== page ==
8. Features: Brown Word Clusters • Clusters based on word distributions in text [3] • minimize average mutual information loss • Best number of classes in terms of PPL: 70 • So far: clusters based on syntax or word distributions  next step: semantic features • [3] Brown, P.F. Et al. ,1992 Features for Factored Language Models for Code-Switching Speech

  9. Features: Open Class Words • Definition: content words, e.g. nouns, verbs, adverbs • “open” because class can be extended with new words, e.g. “Bollywood”  open class words indicate semantic of sentence Features for Factored Language Models for Code-Switching Speech

  10. Features: Open Class Word Clusters • Idea: • Semantic clusters in comparison to distribution based clusters (oc Brown clusters) OC word 1, OC word 2, OC word 3, …, OC word 8, OC word 9 OC word 2 OC word 5 OC word 9 Topic c Topic a OC word 4 OC word 7 OC word 8 OC word 1 OC word 3 OC word 6 Topic b Features for Factored Language Models for Code-Switching Speech

  11. Features: Semantic OC Word Clusters • Clustering of open class word vectors • RNNLMs learn syntactic and semantic similarities [4] • RNNLMs represent words as vectors  apply clustering to these word vectors • k-means clustering • spectral clustering [4] Mikolov, T. et al., 2013 Features for Factored Language Models for Code-Switching Speech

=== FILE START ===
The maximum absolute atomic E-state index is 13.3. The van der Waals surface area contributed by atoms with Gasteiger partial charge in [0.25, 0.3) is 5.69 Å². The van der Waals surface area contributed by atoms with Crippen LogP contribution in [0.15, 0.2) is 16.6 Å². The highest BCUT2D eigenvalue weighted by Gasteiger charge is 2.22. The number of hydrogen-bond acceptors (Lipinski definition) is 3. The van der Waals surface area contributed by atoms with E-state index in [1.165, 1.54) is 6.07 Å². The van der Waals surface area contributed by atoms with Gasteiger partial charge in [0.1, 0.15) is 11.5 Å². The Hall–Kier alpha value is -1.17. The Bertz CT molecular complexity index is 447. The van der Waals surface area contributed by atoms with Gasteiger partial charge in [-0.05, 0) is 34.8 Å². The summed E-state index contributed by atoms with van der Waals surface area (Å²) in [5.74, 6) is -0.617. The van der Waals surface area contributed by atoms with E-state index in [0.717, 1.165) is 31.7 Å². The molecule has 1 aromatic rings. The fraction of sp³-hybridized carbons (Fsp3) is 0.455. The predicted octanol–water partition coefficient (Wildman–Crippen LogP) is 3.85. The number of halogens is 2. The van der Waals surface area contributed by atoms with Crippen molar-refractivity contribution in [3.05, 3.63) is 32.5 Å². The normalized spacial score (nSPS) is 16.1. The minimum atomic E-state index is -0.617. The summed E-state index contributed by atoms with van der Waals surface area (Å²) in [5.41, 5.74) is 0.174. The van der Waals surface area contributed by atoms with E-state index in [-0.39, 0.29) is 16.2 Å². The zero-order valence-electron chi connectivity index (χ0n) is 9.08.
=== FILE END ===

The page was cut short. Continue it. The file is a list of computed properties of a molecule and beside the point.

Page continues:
12. Features: Semantic OC Word Clusters • Experiments with different • Clustering methods • Brown, k-means, Spectral Clustering • Monolingual and bilingual clusters • Monolingual Clusters • Based on English and Mandarin Gigaword data (2005) • Bilingual Clusters • Based on CS text • Mixed lines of Gigaworddata • different numbers of clusters  Lowest perplexity (247.24, but unclusteredoc words: 247.18): • Spectral Clustering • Bilingual Clusters • 800 OC word clusters Features for Factored Language Models for Code-Switching Speech

  13. FLMs: Decoding Experiments • Interpolation weight of FLM and n-gram FLM weight Features for Factored Language Models for Code-Switching Speech